The nerds and soccer moms of America, an unlikely combination if there ever was one, assembled the night of March 9 outside of various video game retailers across the country. A single prize was their only commonality: Super Smash Bros. Brawl, the long-anticipated next-gen update of Nintendo's venerable fighting franchise.
It's not often that a video game warrants a midnight release and the accompanying rabid fanboy turnout. The baffling success of the Halo series aside, gaming is still very much a niche market. Children (read: parents) and twentysomethings with disposable income comprise a lucrative demand, but if that wisdom was universally applicable, we'd have a national holiday every time Mountain Dew came out with a new flavor.
Retailers by and large aren't stupid, though, and after Brawl's Japanese pressing sold an estimated 500,000 of its 600,000-copy first run within 24 hours of its release, certain preparations were made. EB/GameStop went so far as to schedule the aforementioned midnight release, as well as an accompanying (and ongoing, as of this writing) nationwide tournament.
Coincidentally, this is why I found myself freezing to death on a Saturday night. God's prankster sense of humor pretty much guarantees that March 9 will be marked as the coldest night of 2008, but did I spend it cozying up to a local snow bunny in one of our many fine social establishments? Oh no. I spent it shivering in line in front of a strip mall in North Knoxville with three dozen suckers like myself—a combination of teenage nerds in various stages of unkemptness, harried parents, and children up way past their bedtimes—waiting to buy a flimsy plastic disc that would allow me to take control of a hyperactive plumber and use him to beat up a yellow mouse.
And no, I didn't even get in the tournament.
But what is it about the game that evokes such a response from its players? With Brawl, the answer lies in a combination of user-friendliness and fan service so effective, it makes Steve Jobs look like a guy in a ratty turtleneck selling knockoff Rolexes from the back of his conversion van.
At its core, Brawl, like its predecessors, is a simple fighter. Each character is limited to two kinds of attack ("regular" and "special"), a throw move, and a "Smash" attack that acts as the main means to each player's end: to send the other guy (or girl, or monster, or anthropomorphic marshmallow) flying off the stage before he does the same to you. No dismemberments here; in a genre rife with the kind of explicit imagery that would make Tipper Gore flee to the relative sunshine-and-lollipops atmosphere of 2 Live Crew, Brawl comes off as an ACME-fueled pillow fight.
Nearly a decade has passed since the first Smash game, and this Spartan setup still has yet to be mimicked. As it did with the other games in the series, this latest version lends itself to user-friendliness in a genre crowded with games in which learning to play effectively is a full-time job. In typical Nintendo fashion, this is a calculated effort. While nobody expects Brawl to be the demographic-smashing success that Wii Sports and its ilk became, Brawl's ease of use and cartoony wholesomeness guarantee it the top spot on the short list of Fighting Games Grandma Might Play.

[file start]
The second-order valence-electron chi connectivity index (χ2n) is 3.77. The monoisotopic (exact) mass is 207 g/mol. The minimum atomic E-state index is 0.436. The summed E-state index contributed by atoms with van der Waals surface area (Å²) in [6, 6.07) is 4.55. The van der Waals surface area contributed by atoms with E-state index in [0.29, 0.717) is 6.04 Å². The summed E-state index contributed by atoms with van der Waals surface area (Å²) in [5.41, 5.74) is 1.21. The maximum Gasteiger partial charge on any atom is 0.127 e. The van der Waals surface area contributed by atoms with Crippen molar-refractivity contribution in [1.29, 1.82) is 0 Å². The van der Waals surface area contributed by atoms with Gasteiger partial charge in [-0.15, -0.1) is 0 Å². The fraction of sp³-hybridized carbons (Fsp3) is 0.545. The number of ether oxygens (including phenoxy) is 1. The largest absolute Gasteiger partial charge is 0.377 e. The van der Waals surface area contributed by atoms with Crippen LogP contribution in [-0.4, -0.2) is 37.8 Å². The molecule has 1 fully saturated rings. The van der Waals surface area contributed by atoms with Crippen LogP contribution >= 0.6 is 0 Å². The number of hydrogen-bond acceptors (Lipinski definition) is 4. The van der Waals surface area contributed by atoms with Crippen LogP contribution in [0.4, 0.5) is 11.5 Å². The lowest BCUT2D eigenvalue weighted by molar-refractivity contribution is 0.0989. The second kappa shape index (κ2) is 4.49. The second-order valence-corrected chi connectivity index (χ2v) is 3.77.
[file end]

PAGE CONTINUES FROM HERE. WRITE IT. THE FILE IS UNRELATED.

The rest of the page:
This isn't to say that Brawl limits itself to broadly appealing simplicity. For a fighter, Brawl is filled with other things to do. Brawl's Adventure campaign, a paradox by its own inclusion, is an hours-long side-scrolling action game reminiscent of developer Masahiro Sakurai's earlier Kirby series. It bogs down near the end, and the plot itself is purposely nonsensical; but as a way to unlock secret characters, it's infinitely preferable to the "grind through 1,000 matches on Ludicrous difficulty" method.
Brawl's Event Mode packs in a series of short challenges that serve as bite-sized distractions for when standard-issue fighting becomes monotonous. When standard-issue battlegrounds become equally so, Brawl's Stage Builder allows players to mix and match set-pieces to create their own stages. Stage Builder's selection is rather sparse, and its insistence on having players jump through hoops to unlock all its pieces gets annoying.
Super Smash Bros. Brawl is a panderer's masterpiece, collecting obscure little tidbits from gaming's last two decades and stuffing them into a shiny, new user-friendly package. From its selection of characters to its music to its levels to the effortlessness with which players can interact with it, Brawl practically oozes nostalgia from every pore, as though it evolved in a lab specifically to engender a response from users who had nothing to do with the reams of gaming trivia they wasted their formative years to collect.
Or had nothing better to do on a Saturday night in March, for that matter.